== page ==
Mario Rosario, the head of Coalition for Life and Family, a conservative Protestant network, spoke of the bishop in similar terms, describing him as a “Bishop for all of Puerto Rico.”

The removal of Bishop Fernández Torres, who collaborated with the coalition, “is an immense pain,” Rosario told Nueva Vida, at one point shedding tears. “I think it is an injustice, I think it is necessary for the truth to come out,” he said.

Puerto Rican Rep. Lisie Burgos also thanked the bishop and the faithful of Arecibo for their “militancy” in promoting the right to life and the family in a statement on behalf of Puerto Rico’s Project Dignity party. Burgos praised Bishop Fernández Torres in particular for “welcoming and guarding the unvaccinated faithful of his diocese from intimidation.” She added that the Christian party backs his refusal to resign without “due canonical process.”

In an open letter, Puerto Rican Catholic organization Fieles a la Verdad applauded Bishop Fernández Torres for his “example of faith, courage and integrity.” “While other ‘pastors’ closed the churches, demanded entrance cards, or segregated the parishioners, you have been a servant of everyone,” Fieles a la Verdad said.

“Thank you, Monsignor Daniel Fernández Torres! Shepherd with the smell of sheep and the smile of a father. He used the rod and the staff not to bend or mislead his sheep, but to protect and guide them to safety.”

‘They messed with my father’

Priests have also come to the defense of the Arecibo bishop in recent days. In a video on Thursday, Fr. Javier Avilés of the Diocese of Arecibo vowed that he and other priests instructed by the bishop would carry on “everything that Monsignor Daniel taught us,” regardless of his dismissal.

Fr. Avilés thanked the bishop for “for having dared to act when all the other bishops of Our Church said absolutely nothing.” Bishop Fernández Torres, he said, “was always showing his face for our beloved Church, showing his face for the Truth of Our Lord Jesus Christ.”

“I also want to thank Monsignor Daniel because he has always been like a father to me,” he attested, adding that “they messed with my father, and I have to speak up to defend my father.”

To those behind the bishop’s ouster, Fr. Avilés said that “if they think that by having removed Monsignor Daniel they will solve something, I am sorry to disappoint them by telling them: no, because everything that Monsignor Daniel did, everything that Monsignor Daniel taught us, we are going to continue.”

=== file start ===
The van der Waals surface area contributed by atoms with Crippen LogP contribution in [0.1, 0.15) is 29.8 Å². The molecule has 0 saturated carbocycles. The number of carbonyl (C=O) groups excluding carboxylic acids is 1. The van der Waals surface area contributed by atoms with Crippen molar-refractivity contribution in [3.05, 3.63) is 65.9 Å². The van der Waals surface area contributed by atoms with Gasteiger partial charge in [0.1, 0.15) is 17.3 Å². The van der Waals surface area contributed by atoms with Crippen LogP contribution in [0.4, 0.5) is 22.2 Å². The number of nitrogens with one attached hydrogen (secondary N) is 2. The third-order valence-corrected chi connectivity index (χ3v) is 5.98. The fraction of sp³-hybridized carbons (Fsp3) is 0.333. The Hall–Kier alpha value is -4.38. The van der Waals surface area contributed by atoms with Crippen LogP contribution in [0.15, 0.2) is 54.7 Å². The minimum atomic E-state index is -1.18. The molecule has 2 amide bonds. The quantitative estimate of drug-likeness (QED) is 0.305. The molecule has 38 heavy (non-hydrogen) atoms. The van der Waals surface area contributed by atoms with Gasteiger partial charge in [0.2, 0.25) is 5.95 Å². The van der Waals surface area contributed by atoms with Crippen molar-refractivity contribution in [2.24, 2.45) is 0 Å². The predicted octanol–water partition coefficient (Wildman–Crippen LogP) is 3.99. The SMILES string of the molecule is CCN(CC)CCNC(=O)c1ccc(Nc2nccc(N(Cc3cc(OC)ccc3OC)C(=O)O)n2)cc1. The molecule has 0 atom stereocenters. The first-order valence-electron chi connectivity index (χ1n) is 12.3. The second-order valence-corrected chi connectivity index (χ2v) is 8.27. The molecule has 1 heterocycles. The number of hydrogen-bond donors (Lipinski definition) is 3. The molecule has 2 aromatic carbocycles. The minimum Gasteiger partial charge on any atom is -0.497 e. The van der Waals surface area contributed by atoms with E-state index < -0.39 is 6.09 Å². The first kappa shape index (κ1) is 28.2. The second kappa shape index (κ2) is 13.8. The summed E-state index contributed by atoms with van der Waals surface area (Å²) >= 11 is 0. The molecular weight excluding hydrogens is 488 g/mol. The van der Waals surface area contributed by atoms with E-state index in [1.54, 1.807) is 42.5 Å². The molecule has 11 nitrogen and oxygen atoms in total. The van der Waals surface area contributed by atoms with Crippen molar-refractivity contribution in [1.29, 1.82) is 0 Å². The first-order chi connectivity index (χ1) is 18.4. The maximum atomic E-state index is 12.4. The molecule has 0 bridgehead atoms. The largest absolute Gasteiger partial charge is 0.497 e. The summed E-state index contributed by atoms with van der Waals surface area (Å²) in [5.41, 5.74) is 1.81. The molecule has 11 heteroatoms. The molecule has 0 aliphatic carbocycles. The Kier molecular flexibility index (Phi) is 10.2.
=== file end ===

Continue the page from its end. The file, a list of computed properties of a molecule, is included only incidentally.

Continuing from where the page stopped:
Popular priest and Catholic writer Fr. Santiago Martín criticized the removal of Bishop Fernández Torres in a video titled “Save the Papacy.” The bishop’s deposition, he said, is most of all “a violation of the right of the Church.”

Even when a cleric is accused of a serious crime, such as abuse, “he has the right to be tried” and to defend himself, the Spanish priest said. “However, the Bishop of Arecibo has not been given that right. He has not been given the opportunity to be judged and to defend himself, accused of not being in communion with his brothers. He has been dismissed with a sudden dismissal.”

Archbishop Héctor Aguer, Archbishop Emeritus of La Plata, Argentina, went further in a blistering condemnation of the Vatican under Pope Francis. “A couple of years ago I was invited by Bishop Daniel to preach the Spiritual Exercises to the clergy of the diocese. I was then able to see how a particular Church flourishes when its bishop is a man of God, faithful to the great ecclesial Tradition,” he said. “But that does not interest Rome.”

“The current Church is no longer concerned with God, or with Christ’s mandate to evangelize, but only with imposing ‘new paradigms’ and adhering to the principles of a New World Order, alien to natural law and Christian revelation,” the archbishop said.

Puerto Rican Catholics told LifeSite that Bishop Fernández Torres for years has been the only prelate on the island who regularly stood up for life, the natural family, and religious freedom.

In an interview with LifeSite in March 2021, the bishop slammed a proposed bill that would have prohibited “any effort or treatment” to reduce or eliminate same-sex attraction or transgenderism in minors. The legislation would have prevented treatment of sexually confused people after sex abuse and effectively outlawed Catholic teaching, he said.

“Is it a crime to be a Christian in Puerto Rico?” he wrote in an impassioned letter to the Senate of Puerto Rico. “Indeed it is when it is intended to impose, under penalty of accusations of ‘institutional abuse,’ that our religious institutions teach something that is intrinsically contrary to faith, biology and human reason.” The bill never became law.

The Arecibo prelate has also supported the Traditional Latin Mass, which he did not ban in his diocese as some Puerto Ricans bishops cracked down after new restrictions issued by the Pope last year.

Una Voce Puerto Rico, an affiliate of the international Latin Mass organization, published a statement on Wednesday backing the bishop and offering “our prayers, solidarity, and unconditional support to Monsignor Fernández Torres, and to thank him for his courageous testimony of the Truth, his tireless defense of moral morality and Catholic doctrine, and his fatherly care for all of us who have known him.”